Turkish bad debt sales to climb 33 percent, Bloomberg says citing buyer
Turkish banks will increase their sales of bad loans by about a third this year as they seek to meet the cost of a jump in business debt restructurings, Bloomberg reported, citing the country’s top buyer of the loans.
The banks, seeking to maintain profitability during a deep economic downturn, are expected to sell about 10 billion liras ($1.9 billion) of the non-performing loans, receiving about 500 million liras in return, said Hilmi Güvenal, who runs Hayat Varlık Yönetim, Bloomberg reported.
Güvenal said banks may accelerate categorising of loans under close watch into non-performing loans.
“As total loan volume declines, the likelihood of NPL-recovery diminishes, and the possibility of inflows from loans under close watch to bad loans increases," he said in an interview with the news wire. The NPL ratio will not exceed the regulator’s 6 percent forecast this year as long as the lira does not plunge again, Güvenal said.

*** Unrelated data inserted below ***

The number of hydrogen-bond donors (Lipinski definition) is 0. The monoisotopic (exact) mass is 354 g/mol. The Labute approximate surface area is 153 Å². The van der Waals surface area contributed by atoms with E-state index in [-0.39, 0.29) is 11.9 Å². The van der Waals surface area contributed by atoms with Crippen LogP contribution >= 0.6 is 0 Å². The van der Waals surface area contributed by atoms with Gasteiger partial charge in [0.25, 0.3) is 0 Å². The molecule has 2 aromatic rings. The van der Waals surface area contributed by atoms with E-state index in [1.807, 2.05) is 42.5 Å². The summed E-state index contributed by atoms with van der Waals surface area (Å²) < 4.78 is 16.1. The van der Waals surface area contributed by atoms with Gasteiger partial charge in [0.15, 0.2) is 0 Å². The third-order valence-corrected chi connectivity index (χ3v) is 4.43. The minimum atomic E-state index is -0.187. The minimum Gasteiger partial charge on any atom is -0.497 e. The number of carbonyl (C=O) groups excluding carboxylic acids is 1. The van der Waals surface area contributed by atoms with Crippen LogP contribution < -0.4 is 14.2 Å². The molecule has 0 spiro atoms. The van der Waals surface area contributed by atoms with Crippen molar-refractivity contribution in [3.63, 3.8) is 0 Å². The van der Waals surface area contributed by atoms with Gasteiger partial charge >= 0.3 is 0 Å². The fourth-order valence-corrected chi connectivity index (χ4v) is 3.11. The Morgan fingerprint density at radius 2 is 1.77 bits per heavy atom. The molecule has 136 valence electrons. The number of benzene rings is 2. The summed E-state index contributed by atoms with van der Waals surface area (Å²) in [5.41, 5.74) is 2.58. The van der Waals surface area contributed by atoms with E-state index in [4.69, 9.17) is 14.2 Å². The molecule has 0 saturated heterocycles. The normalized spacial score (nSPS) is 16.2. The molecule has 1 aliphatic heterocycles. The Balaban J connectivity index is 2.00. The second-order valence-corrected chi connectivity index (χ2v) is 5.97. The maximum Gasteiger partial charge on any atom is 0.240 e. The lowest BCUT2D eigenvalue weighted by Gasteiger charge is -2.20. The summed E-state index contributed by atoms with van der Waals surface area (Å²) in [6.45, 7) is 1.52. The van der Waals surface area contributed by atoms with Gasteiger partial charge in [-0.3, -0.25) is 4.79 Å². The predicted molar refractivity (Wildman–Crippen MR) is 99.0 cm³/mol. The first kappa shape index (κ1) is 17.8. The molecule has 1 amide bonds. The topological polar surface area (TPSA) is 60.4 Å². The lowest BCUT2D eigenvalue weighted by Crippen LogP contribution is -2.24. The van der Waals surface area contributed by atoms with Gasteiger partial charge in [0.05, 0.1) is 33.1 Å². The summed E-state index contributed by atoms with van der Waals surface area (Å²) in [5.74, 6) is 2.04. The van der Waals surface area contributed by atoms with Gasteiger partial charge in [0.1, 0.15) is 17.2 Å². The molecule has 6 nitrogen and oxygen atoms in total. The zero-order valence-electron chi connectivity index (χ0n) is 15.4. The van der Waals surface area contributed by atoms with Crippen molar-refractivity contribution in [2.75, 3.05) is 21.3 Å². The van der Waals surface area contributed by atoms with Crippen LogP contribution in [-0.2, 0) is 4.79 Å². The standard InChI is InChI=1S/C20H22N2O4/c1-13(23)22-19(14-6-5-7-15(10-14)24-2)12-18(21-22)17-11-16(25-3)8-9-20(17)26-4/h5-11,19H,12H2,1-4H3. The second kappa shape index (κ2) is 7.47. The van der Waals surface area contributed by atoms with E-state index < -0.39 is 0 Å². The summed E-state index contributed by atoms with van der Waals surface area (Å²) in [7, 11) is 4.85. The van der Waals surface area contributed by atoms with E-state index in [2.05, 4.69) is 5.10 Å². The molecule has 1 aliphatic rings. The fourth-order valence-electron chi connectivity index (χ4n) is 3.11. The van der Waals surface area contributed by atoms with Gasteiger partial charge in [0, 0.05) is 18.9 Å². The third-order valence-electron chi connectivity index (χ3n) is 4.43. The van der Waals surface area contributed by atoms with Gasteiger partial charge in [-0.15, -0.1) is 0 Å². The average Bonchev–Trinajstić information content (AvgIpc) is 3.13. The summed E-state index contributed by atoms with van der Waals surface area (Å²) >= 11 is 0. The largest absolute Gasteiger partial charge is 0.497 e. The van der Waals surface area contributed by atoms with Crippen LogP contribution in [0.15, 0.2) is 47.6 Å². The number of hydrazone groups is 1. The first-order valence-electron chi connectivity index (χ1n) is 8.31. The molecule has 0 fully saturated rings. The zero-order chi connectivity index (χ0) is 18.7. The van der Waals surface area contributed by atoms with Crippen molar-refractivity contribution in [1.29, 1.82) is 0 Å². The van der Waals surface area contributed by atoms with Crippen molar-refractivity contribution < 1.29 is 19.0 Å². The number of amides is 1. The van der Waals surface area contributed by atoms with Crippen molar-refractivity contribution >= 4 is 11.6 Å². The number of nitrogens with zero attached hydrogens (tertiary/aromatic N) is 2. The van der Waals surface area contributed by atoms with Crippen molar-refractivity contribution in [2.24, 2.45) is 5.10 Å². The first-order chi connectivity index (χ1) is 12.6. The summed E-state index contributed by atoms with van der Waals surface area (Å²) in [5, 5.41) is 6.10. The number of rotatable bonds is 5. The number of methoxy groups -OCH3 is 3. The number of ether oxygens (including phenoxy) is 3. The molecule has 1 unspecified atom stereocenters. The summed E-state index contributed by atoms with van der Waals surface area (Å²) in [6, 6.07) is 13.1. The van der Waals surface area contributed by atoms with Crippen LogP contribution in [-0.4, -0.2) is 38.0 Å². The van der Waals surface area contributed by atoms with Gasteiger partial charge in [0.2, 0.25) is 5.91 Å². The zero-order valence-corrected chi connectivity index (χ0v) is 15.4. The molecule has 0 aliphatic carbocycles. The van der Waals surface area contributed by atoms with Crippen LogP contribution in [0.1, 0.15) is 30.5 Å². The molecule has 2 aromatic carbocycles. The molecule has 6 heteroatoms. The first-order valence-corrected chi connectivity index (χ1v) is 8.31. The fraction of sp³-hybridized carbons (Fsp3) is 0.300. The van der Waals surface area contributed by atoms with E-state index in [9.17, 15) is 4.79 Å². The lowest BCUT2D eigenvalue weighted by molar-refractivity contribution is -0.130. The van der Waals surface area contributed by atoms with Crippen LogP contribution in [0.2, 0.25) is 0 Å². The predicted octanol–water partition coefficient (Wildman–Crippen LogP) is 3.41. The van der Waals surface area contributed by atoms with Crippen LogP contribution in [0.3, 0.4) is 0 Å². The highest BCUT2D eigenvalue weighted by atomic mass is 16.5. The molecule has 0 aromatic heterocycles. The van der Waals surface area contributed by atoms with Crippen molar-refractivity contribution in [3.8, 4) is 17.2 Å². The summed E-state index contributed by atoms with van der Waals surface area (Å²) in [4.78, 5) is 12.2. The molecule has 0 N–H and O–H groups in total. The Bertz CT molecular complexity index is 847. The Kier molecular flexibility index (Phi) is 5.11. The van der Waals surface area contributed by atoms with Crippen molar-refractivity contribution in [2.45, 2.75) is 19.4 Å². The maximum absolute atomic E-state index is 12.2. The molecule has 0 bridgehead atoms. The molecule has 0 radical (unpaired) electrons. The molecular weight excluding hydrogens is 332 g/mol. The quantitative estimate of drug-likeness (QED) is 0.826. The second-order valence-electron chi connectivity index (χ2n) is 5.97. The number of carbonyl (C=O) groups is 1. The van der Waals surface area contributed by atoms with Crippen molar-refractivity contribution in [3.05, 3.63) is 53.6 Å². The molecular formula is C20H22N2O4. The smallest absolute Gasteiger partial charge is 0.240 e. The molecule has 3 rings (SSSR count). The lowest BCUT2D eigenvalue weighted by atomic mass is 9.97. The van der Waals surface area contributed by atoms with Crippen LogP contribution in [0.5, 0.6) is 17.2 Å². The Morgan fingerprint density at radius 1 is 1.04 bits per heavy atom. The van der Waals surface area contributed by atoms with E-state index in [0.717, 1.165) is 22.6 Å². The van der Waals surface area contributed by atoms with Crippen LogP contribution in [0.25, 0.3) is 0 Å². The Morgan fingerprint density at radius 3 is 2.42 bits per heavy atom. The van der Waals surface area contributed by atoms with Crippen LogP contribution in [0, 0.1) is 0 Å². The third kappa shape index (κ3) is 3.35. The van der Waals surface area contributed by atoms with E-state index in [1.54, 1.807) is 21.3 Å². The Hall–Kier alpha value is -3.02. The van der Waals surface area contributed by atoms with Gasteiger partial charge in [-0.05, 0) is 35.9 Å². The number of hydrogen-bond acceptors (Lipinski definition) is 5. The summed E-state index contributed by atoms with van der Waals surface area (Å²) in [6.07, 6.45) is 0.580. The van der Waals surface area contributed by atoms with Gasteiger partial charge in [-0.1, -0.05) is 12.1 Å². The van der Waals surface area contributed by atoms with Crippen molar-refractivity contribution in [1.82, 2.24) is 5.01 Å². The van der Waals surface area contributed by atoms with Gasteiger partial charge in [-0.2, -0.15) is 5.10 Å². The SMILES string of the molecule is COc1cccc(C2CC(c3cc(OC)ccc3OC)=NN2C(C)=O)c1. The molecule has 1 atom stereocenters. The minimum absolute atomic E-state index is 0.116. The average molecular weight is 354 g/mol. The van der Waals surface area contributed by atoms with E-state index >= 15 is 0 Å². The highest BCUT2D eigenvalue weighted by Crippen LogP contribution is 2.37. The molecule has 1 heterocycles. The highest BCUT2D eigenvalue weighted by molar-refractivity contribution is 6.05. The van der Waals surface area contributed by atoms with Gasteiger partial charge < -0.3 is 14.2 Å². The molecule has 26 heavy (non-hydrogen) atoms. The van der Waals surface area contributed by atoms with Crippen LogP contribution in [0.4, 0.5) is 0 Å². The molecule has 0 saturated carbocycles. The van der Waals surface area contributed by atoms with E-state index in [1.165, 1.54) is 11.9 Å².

NPLs as a percentage of total loans were 3.9 percent at the end of last year.
Last week, ratings agency Standard & Poor’s warned that the Turkish regulator’s forecast for NPLs this year may be too optimistic as loans under close watch, some of which comprise debt that has already been restructured, turn sourer. Turkish authorities should announce a plan to deal with banks’ asset quality, it said.
There are 19 distressed-loan buyers in Turkey, Bloomberg said.
Turkish companies are finding it more expensive to repay their debts after the lira fell by 28 percent against the dollar last year and interest rates and inflation surged. Consumer spending power and confidence has also dropped off markedly, meaning Turks are buying fewer goods and services.